1

1

v

f

 -=----=-- v l.Sf f 3f ni =-~"" u l_[_ l.Sf =-2

h

or

£ =-2 or h 2 =-2h 1 =-5 em.

hl The image is 5 em long. The minus sign shows that it is inverted.

Instance 5 · A concave mirror of focal length 10 em and a convex mirror of focal length 15 em are placed facing each other 40 em apart. A point object isplaced between the mirrors, on their common axis and

15 em from the concave mirror. Find the position of the image produced by the successive reflections, first at concave mirror and then at convex mirror.

Areal magnification

m

ar

= Ar =::.:_=(-! )

Ao

u2

f- u

2

=(f - v)

.

f

(a)

(c)

6 em

+ 15 em

(b) +10 em

(d)

+30 (.7n

2 · Interpret

According to given problem, for concave mirror.

f= -10

M

where, A 1 = area of image

A 0 = area of object.

Instance 4 An object of length 2 .5 em is placed at l.5f from a concave mirror; where f is the f ocal length of the mirror. The length of the object is perpendicular to the principal a·ds . Find the leng th of the image. Is the image erect or inverted ?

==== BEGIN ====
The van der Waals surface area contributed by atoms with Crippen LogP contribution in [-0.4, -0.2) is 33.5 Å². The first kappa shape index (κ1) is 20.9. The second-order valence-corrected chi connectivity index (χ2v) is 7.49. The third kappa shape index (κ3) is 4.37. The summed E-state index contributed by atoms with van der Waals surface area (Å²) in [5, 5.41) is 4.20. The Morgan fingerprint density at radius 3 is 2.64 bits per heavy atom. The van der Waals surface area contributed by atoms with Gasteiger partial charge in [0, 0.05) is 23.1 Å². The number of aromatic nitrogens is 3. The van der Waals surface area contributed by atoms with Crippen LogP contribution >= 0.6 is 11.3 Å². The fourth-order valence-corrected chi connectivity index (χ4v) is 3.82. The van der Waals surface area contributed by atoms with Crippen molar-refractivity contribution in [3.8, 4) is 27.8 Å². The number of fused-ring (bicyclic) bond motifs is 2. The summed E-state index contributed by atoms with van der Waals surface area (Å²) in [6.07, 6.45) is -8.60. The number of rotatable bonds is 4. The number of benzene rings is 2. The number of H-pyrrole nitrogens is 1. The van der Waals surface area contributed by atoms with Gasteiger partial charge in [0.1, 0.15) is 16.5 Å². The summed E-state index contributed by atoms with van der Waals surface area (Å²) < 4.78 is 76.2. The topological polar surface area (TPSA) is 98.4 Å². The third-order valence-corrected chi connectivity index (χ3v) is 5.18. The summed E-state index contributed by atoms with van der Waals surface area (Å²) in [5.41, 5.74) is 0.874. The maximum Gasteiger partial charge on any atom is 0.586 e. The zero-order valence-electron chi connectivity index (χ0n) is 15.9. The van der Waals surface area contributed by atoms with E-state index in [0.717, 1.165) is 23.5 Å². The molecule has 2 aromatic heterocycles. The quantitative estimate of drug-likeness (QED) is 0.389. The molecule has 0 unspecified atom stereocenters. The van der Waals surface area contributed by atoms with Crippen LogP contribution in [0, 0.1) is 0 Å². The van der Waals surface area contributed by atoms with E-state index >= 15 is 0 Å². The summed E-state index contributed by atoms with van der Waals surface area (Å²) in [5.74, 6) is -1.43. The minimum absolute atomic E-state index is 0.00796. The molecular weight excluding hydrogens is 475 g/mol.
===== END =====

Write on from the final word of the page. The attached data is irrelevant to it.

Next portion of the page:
(a) -5 em (b) 5 em (c) 6 em (d, --6 em

Interpret

and

The focal length F = -f u = -l.5f

1

0

1--f

F

1----- 1.5 f ------;~

So,

u =

~ 15 em andf =

-

10 em

.!.+-

1 -=- 1 -

v

-15

-10

ie, v = -30em

ie, concave mirror will form real, inverted and enlarged image 1 1 of object 0 at a distanci! 30 em from it, ie, at a distance 40-30 = 10 em from convex mirror. For convex mirror the image 1 1 will act as an object and so for it

u = -10 em andf =

+ 15 em.

.!.+-

-10

1 -=

!

15

ie,v= +6Cin

v So, final image 1 2 is formed at a distance 6 em behind the convex mirror and is virtual as shown in figure.

lntext Que,~!lo~ ,.-2a.l -

M~'""

,

(i); Does the mirror fommla hold g?od for a plane mirrgr? .· ,

(iit

An object :is'placed between two · plane

······

, parallel mirrors. Why do tpe

.

·

, t images ;~t fainter . · ·

:,:

(iii)' Why are inir:rors used in search-lights parabolic and not concave spherical?

,

;

·)>

If yo~were driving a car, what typ~ofmirtoi would .you prefer to use (9_r;ob~~~il:affic.at ""''"''"•Adr?

qy~

w> Refraction

When light passes from one medium, say air, to another medium, say glass, a part is reflected back into the first medium ·n-''.': _, ·: ;\;) as sesin tu the second medium, it either bends towards the normal or away from the normal. This phenomenon is known as refraction.

andt he restpa~,;, ·., . :

;.

laws of Refraction (Snell's law)